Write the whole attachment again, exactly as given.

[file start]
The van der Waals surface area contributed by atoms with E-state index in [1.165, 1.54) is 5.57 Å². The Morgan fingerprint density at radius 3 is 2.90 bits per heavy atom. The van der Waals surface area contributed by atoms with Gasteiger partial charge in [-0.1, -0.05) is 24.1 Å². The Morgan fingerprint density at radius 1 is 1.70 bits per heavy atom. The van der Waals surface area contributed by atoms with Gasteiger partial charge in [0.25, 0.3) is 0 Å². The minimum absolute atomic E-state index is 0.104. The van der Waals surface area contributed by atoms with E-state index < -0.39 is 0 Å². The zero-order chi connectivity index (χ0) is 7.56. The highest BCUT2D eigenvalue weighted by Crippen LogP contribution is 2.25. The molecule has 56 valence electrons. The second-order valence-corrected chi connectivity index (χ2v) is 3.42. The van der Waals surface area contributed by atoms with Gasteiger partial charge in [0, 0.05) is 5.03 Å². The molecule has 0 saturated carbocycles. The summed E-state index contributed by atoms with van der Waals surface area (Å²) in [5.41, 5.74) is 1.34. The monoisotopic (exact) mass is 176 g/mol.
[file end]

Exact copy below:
The van der Waals surface area contributed by atoms with E-state index in [1.165, 1.54) is 5.57 Å². The Morgan fingerprint density at radius 3 is 2.90 bits per heavy atom. The van der Waals surface area contributed by atoms with Gasteiger partial charge in [-0.1, -0.05) is 24.1 Å². The Morgan fingerprint density at radius 1 is 1.70 bits per heavy atom. The van der Waals surface area contributed by atoms with Gasteiger partial charge in [0.25, 0.3) is 0 Å². The minimum absolute atomic E-state index is 0.104. The van der Waals surface area contributed by atoms with E-state index < -0.39 is 0 Å². The zero-order chi connectivity index (χ0) is 7.56. The highest BCUT2D eigenvalue weighted by Crippen LogP contribution is 2.25. The molecule has 56 valence electrons. The second-order valence-corrected chi connectivity index (χ2v) is 3.42. The van der Waals surface area contributed by atoms with Gasteiger partial charge in [0, 0.05) is 5.03 Å². The molecule has 0 saturated carbocycles. The summed E-state index contributed by atoms with van der Waals surface area (Å²) in [5.41, 5.74) is 1.34. The monoisotopic (exact) mass is 176 g/mol.